Other errors of fact in American Judaism are minor, but troubling: The important Jewish feminist group Ezrat Nashim, which would ultimately be responsible for many advances in the participation of Jewish women in ritual life, was not a group of “young Conservative women”; it was successful precisely because the original cadre consisted of women drawn from all three denominations, including Orthodoxy. Furthermore, it is not clear to me that many serious social scientists accept the 1.7- to 7-percent figure Sarna cites for intermarriage during the first half of the twentieth century. Intermarriage was relatively rare, but it was not that rare; it was just hidden. And Sarna has an uncharacteristically tin ear in singing the praises of those courageous Jews involved in the struggle for civil rights. Courageous they were; but at bottom Jews were involved in civil rights not because they were liberal (they were), or because it was the right thing to do (it was). Jewish involvement in civil rights was rooted instead in Jewish self-interest, in an accurate discernment that the struggle was crucial for Jewish security, as well. Finally, the idea that the “communal focus on Israel and the Holocaust began earlier [than 1967]” is just plain wrong. Israel was simply not high on the priorities of the American Jewish communal agenda, and the Holocaust was not on the agenda at all, before 1967. In fact, the Six Day War radically changed the nature of the communal agenda by for the first time placing Israel and the Holocaust firmly in American Jewish consciousness.
Errors of omission are no less troubling. For instance, absent is any discussion of Yiddish literature in America, or the dozens of Yiddish newspapers representing every conceivable political and religious persuasion, which both mirrored and fueled social patterns in the first decades of the twentieth century. The great ideological battles over using Yiddish as a vehicle for assimilation into American society (the socialist Forwerts’ position) versus the use of the Yiddish press as a means of enhancing a particularist Jewish cultural identity (the communist Freiheit’s view) reflected a larger debate within American Jewish immigrant society in the early decades of the twentieth century, and would have been worth exploring.
Some of these are quibbles; as comprehensive as it is, in a book of American Judaism’s scope it is not possible to include everything. What are not quibbles, however, are the glaring omissions, in an otherwise comprehensive treatment of American Judaism, on religious matters and personalities. Sarna’s discussion of contemporary American Judaism, to begin with, lacks any serious discussion of theology. What is found here is cursory and off-the-cuff. Missing are American religious leaders such as Rabbi Eliezer Silver, who helped shape twentieth-century American Orthodoxy; Eliezer Berkovits, who spent many years teaching in America before immigrating to Israel; Michael Wyschogrod; Richard Rubenstein; and Irving Greenberg, who collectively contoured a theology for contemporary Jews. Rubenstein, for example, was the first to insist that the Holocaust and the creation of the State of Israel be viewed in theological, and not merely historical, terms—a commonplace today, but radical when he first articulated his views. Moreover, the numerous pages on the teacher, theologian, and social activist Abraham Joshua Heschel are limited to his major contributions to social activism. But whatever Heschel’s intellectual legacy may or may not be—and there is plenty of debate on that—he most certainly had an impact on American Jewish religious life, and his theological contributions are worth more than the eleven words allotted them in American Judaism. Finally, journals such as Judaism (for some years the pre-eminent intellectual journal in American Jewish life), Tradition, Conservative Judaism, and the ccar Journal helped establish the intellectual and theological linkages that were crucial to the maturing of American Jewish thought.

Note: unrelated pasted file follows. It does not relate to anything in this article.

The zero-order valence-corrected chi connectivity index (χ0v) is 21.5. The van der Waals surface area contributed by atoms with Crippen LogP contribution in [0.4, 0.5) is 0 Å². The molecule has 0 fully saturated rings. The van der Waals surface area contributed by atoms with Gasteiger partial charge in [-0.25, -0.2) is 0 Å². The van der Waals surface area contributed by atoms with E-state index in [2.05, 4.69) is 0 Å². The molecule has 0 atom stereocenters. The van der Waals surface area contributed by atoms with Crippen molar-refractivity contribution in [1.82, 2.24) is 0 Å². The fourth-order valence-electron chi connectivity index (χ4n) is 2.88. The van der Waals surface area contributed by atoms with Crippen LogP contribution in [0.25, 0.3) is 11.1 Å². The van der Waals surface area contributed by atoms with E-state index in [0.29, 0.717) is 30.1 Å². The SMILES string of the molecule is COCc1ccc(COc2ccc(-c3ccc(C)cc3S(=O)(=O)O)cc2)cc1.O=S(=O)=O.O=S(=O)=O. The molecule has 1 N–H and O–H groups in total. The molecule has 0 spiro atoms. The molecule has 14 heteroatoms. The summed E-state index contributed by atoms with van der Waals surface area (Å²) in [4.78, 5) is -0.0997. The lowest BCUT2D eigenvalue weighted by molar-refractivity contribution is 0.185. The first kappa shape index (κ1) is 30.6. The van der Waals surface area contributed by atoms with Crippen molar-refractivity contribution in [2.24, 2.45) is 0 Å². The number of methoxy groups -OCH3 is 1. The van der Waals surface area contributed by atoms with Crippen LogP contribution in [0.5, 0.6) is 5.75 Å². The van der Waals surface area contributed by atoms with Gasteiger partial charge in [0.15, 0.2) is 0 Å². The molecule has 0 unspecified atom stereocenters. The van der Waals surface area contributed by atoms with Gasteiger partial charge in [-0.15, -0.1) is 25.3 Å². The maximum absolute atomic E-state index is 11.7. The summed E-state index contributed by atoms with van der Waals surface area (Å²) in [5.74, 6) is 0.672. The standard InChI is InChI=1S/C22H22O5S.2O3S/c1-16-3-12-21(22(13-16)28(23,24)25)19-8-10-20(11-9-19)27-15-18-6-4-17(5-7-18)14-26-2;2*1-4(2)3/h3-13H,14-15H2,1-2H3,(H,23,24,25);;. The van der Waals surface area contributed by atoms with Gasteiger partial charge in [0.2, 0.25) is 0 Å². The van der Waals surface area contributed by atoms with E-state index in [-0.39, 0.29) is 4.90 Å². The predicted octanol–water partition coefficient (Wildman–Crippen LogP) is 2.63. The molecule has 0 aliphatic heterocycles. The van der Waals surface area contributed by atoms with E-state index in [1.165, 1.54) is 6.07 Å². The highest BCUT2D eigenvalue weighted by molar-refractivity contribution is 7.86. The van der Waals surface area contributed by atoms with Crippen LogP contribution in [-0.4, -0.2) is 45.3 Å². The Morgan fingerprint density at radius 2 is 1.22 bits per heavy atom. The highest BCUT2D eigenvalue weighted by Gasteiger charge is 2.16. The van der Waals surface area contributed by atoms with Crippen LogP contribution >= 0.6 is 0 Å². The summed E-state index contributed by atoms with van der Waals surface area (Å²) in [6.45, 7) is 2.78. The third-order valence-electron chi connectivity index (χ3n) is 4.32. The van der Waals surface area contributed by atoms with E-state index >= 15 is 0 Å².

All this would be less than significant were it not for the fact that Jonathan Sarna chose to title his book American Judaism. Indeed, this is a book that is, more than anything else, about the development of the institutions and thrusts of American Jewish religion, and about the personalities and publications that were the engines that drove this development. The argument here is that how the theology was contoured had a major impact on the history of the movements, and by extension on the American Jewish experience.
Ultimately, Sarna’s peroration is surprisingly optimistic. He sees the continually “vanishing” Jew as instead continually reappearing, and indeed flourishing. Revisiting our quick tour of American Jewish historiography, we might ask whether Sarna is not really a “neo-transformationalist” himself—after all, the transformationalists’ assertion that there are many gateways to being Jewish in America, apart from the ritual or religious one, finds a home in these pages. Above all, Sarna seems to be saying, let’s not worry too much about the Jewish future. “American Jews,” he reassures us, “will find creative ways to maintain and revitalize American Judaism.” In any case, however uncertain Jews are in the 350th year of their experience in America in the face of the two contradictory trends of assimilation and revitalization, America is no longer just Heine’s “loophole of escape”; it is not just another haven for Jews on the run. As Jonathan Sarna demonstrates in his wonderful retelling, it is a place that is, and will continue to be, profoundly hospitable to Jews.

Jerome A. Chanes is an editor of A Portrait of the American Jewish Community (Praeger, 1998). He has taught at Barnard and Stern Colleges.